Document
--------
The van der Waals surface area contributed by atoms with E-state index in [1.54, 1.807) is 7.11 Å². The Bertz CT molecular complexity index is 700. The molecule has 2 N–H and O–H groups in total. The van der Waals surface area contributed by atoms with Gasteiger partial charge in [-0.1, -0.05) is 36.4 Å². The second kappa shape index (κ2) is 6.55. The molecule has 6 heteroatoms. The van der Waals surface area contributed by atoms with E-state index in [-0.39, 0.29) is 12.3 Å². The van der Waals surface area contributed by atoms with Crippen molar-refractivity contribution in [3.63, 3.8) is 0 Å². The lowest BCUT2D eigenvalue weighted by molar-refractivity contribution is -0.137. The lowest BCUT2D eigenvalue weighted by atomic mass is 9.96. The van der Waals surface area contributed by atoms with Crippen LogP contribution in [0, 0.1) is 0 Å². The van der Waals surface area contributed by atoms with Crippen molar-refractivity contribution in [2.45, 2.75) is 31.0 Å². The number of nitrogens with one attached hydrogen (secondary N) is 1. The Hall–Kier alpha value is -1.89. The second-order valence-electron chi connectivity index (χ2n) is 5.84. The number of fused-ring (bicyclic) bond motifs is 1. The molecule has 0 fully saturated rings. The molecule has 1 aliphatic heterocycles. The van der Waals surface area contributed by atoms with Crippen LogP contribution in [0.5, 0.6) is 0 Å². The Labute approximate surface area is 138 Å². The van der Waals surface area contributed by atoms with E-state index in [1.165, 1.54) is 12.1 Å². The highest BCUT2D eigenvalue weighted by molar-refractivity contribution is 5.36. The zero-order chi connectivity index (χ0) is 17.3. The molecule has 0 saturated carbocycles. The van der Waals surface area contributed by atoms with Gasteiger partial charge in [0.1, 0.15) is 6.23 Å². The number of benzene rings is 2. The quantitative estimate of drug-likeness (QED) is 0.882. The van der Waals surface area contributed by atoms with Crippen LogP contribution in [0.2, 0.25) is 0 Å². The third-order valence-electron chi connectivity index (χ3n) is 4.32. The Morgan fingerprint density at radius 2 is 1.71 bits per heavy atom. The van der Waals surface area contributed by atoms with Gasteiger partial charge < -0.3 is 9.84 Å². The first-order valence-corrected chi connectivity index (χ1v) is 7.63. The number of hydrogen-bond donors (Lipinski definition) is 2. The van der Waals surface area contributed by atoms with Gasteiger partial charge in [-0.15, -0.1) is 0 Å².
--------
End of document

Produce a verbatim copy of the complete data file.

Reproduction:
The van der Waals surface area contributed by atoms with E-state index in [1.54, 1.807) is 7.11 Å². The Bertz CT molecular complexity index is 700. The molecule has 2 N–H and O–H groups in total. The van der Waals surface area contributed by atoms with Gasteiger partial charge in [-0.1, -0.05) is 36.4 Å². The second kappa shape index (κ2) is 6.55. The molecule has 6 heteroatoms. The van der Waals surface area contributed by atoms with E-state index in [-0.39, 0.29) is 12.3 Å². The van der Waals surface area contributed by atoms with Crippen molar-refractivity contribution in [3.63, 3.8) is 0 Å². The lowest BCUT2D eigenvalue weighted by molar-refractivity contribution is -0.137. The lowest BCUT2D eigenvalue weighted by atomic mass is 9.96. The van der Waals surface area contributed by atoms with Crippen LogP contribution in [0, 0.1) is 0 Å². The van der Waals surface area contributed by atoms with Crippen molar-refractivity contribution in [2.45, 2.75) is 31.0 Å². The number of nitrogens with one attached hydrogen (secondary N) is 1. The Hall–Kier alpha value is -1.89. The second-order valence-electron chi connectivity index (χ2n) is 5.84. The number of fused-ring (bicyclic) bond motifs is 1. The molecule has 0 fully saturated rings. The molecule has 1 aliphatic heterocycles. The van der Waals surface area contributed by atoms with Crippen LogP contribution in [0.5, 0.6) is 0 Å². The Labute approximate surface area is 138 Å². The van der Waals surface area contributed by atoms with E-state index in [1.165, 1.54) is 12.1 Å². The highest BCUT2D eigenvalue weighted by molar-refractivity contribution is 5.36. The zero-order chi connectivity index (χ0) is 17.3. The molecule has 0 saturated carbocycles. The van der Waals surface area contributed by atoms with Gasteiger partial charge in [0.1, 0.15) is 6.23 Å². The number of benzene rings is 2. The quantitative estimate of drug-likeness (QED) is 0.882. The van der Waals surface area contributed by atoms with Crippen LogP contribution in [0.2, 0.25) is 0 Å². The third-order valence-electron chi connectivity index (χ3n) is 4.32. The Morgan fingerprint density at radius 2 is 1.71 bits per heavy atom. The van der Waals surface area contributed by atoms with Gasteiger partial charge < -0.3 is 9.84 Å². The first-order valence-corrected chi connectivity index (χ1v) is 7.63. The number of hydrogen-bond donors (Lipinski definition) is 2. The van der Waals surface area contributed by atoms with Gasteiger partial charge in [-0.15, -0.1) is 0 Å².